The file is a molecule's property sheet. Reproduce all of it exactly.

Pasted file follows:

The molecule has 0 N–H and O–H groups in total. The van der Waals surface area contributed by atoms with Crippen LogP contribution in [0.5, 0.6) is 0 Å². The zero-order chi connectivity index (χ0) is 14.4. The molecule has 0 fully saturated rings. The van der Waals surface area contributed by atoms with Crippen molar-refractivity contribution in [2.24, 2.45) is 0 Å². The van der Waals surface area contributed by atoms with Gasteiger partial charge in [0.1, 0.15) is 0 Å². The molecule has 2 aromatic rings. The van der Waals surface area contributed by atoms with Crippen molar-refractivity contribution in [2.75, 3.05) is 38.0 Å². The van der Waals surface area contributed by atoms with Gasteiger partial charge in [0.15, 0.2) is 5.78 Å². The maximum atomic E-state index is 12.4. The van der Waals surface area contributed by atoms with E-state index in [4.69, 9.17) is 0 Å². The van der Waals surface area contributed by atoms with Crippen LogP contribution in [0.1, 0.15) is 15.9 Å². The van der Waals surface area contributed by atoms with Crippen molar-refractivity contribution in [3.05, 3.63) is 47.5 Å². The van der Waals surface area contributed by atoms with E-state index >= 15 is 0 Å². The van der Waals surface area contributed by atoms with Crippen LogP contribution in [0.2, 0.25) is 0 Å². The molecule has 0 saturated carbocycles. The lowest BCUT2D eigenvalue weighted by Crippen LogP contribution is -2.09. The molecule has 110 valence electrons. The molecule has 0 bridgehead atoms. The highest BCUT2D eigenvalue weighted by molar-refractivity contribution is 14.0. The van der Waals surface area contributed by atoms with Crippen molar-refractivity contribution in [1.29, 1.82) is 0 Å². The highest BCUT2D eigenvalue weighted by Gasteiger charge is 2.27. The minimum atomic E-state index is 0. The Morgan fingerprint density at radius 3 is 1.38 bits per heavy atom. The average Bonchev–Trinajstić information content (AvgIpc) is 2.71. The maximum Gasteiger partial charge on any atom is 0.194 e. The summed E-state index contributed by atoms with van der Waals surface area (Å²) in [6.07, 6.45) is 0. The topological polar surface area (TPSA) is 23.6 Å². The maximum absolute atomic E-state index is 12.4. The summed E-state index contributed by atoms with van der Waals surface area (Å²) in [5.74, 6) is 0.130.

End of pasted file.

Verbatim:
The molecule has 0 N–H and O–H groups in total. The van der Waals surface area contributed by atoms with Crippen LogP contribution in [0.5, 0.6) is 0 Å². The zero-order chi connectivity index (χ0) is 14.4. The molecule has 0 fully saturated rings. The van der Waals surface area contributed by atoms with Crippen molar-refractivity contribution in [2.24, 2.45) is 0 Å². The van der Waals surface area contributed by atoms with Gasteiger partial charge in [0.1, 0.15) is 0 Å². The molecule has 2 aromatic rings. The van der Waals surface area contributed by atoms with Crippen molar-refractivity contribution in [2.75, 3.05) is 38.0 Å². The van der Waals surface area contributed by atoms with Gasteiger partial charge in [0.15, 0.2) is 5.78 Å². The maximum atomic E-state index is 12.4. The van der Waals surface area contributed by atoms with E-state index in [4.69, 9.17) is 0 Å². The van der Waals surface area contributed by atoms with Crippen LogP contribution in [0.1, 0.15) is 15.9 Å². The van der Waals surface area contributed by atoms with Crippen molar-refractivity contribution in [3.05, 3.63) is 47.5 Å². The van der Waals surface area contributed by atoms with E-state index >= 15 is 0 Å². The van der Waals surface area contributed by atoms with Crippen LogP contribution in [0.2, 0.25) is 0 Å². The molecule has 0 saturated carbocycles. The lowest BCUT2D eigenvalue weighted by Crippen LogP contribution is -2.09. The molecule has 110 valence electrons. The molecule has 0 bridgehead atoms. The highest BCUT2D eigenvalue weighted by molar-refractivity contribution is 14.0. The van der Waals surface area contributed by atoms with Crippen molar-refractivity contribution in [1.29, 1.82) is 0 Å². The highest BCUT2D eigenvalue weighted by Gasteiger charge is 2.27. The minimum atomic E-state index is 0. The Morgan fingerprint density at radius 3 is 1.38 bits per heavy atom. The average Bonchev–Trinajstić information content (AvgIpc) is 2.71. The maximum Gasteiger partial charge on any atom is 0.194 e. The summed E-state index contributed by atoms with van der Waals surface area (Å²) in [6.07, 6.45) is 0. The topological polar surface area (TPSA) is 23.6 Å². The maximum absolute atomic E-state index is 12.4. The summed E-state index contributed by atoms with van der Waals surface area (Å²) in [5.74, 6) is 0.130.